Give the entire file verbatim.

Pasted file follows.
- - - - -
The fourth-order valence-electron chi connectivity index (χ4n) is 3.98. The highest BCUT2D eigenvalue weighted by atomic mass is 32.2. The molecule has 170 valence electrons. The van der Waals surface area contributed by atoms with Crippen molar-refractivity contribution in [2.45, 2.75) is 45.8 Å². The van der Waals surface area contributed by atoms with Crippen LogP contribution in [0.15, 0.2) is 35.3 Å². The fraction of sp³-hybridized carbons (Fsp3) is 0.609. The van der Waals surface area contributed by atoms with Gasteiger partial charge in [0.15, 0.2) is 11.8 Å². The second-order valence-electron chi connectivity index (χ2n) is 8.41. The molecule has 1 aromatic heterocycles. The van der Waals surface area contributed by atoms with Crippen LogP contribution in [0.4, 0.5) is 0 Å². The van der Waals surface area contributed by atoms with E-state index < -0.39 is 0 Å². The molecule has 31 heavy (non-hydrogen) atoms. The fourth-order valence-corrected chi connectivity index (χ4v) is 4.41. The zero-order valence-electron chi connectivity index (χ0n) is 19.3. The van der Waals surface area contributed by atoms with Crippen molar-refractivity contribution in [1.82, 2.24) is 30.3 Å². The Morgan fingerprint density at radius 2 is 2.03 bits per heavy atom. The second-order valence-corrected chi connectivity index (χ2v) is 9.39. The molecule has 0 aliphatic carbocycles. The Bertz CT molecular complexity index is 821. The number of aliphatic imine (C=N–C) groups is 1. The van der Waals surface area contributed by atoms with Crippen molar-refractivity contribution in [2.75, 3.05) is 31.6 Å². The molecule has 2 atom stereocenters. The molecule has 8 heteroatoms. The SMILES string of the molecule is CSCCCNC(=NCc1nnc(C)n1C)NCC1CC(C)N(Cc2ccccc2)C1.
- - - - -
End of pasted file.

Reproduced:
The fourth-order valence-electron chi connectivity index (χ4n) is 3.98. The highest BCUT2D eigenvalue weighted by atomic mass is 32.2. The molecule has 170 valence electrons. The van der Waals surface area contributed by atoms with Crippen molar-refractivity contribution in [2.45, 2.75) is 45.8 Å². The van der Waals surface area contributed by atoms with Crippen LogP contribution in [0.15, 0.2) is 35.3 Å². The fraction of sp³-hybridized carbons (Fsp3) is 0.609. The van der Waals surface area contributed by atoms with Gasteiger partial charge in [0.15, 0.2) is 11.8 Å². The second-order valence-electron chi connectivity index (χ2n) is 8.41. The molecule has 1 aromatic heterocycles. The van der Waals surface area contributed by atoms with Crippen LogP contribution in [0.4, 0.5) is 0 Å². The van der Waals surface area contributed by atoms with E-state index < -0.39 is 0 Å². The molecule has 31 heavy (non-hydrogen) atoms. The fourth-order valence-corrected chi connectivity index (χ4v) is 4.41. The zero-order valence-electron chi connectivity index (χ0n) is 19.3. The van der Waals surface area contributed by atoms with Crippen molar-refractivity contribution in [1.82, 2.24) is 30.3 Å². The Morgan fingerprint density at radius 2 is 2.03 bits per heavy atom. The second-order valence-corrected chi connectivity index (χ2v) is 9.39. The molecule has 0 aliphatic carbocycles. The Bertz CT molecular complexity index is 821. The number of aliphatic imine (C=N–C) groups is 1. The van der Waals surface area contributed by atoms with Crippen molar-refractivity contribution in [2.75, 3.05) is 31.6 Å². The molecule has 2 atom stereocenters. The molecule has 8 heteroatoms. The SMILES string of the molecule is CSCCCNC(=NCc1nnc(C)n1C)NCC1CC(C)N(Cc2ccccc2)C1.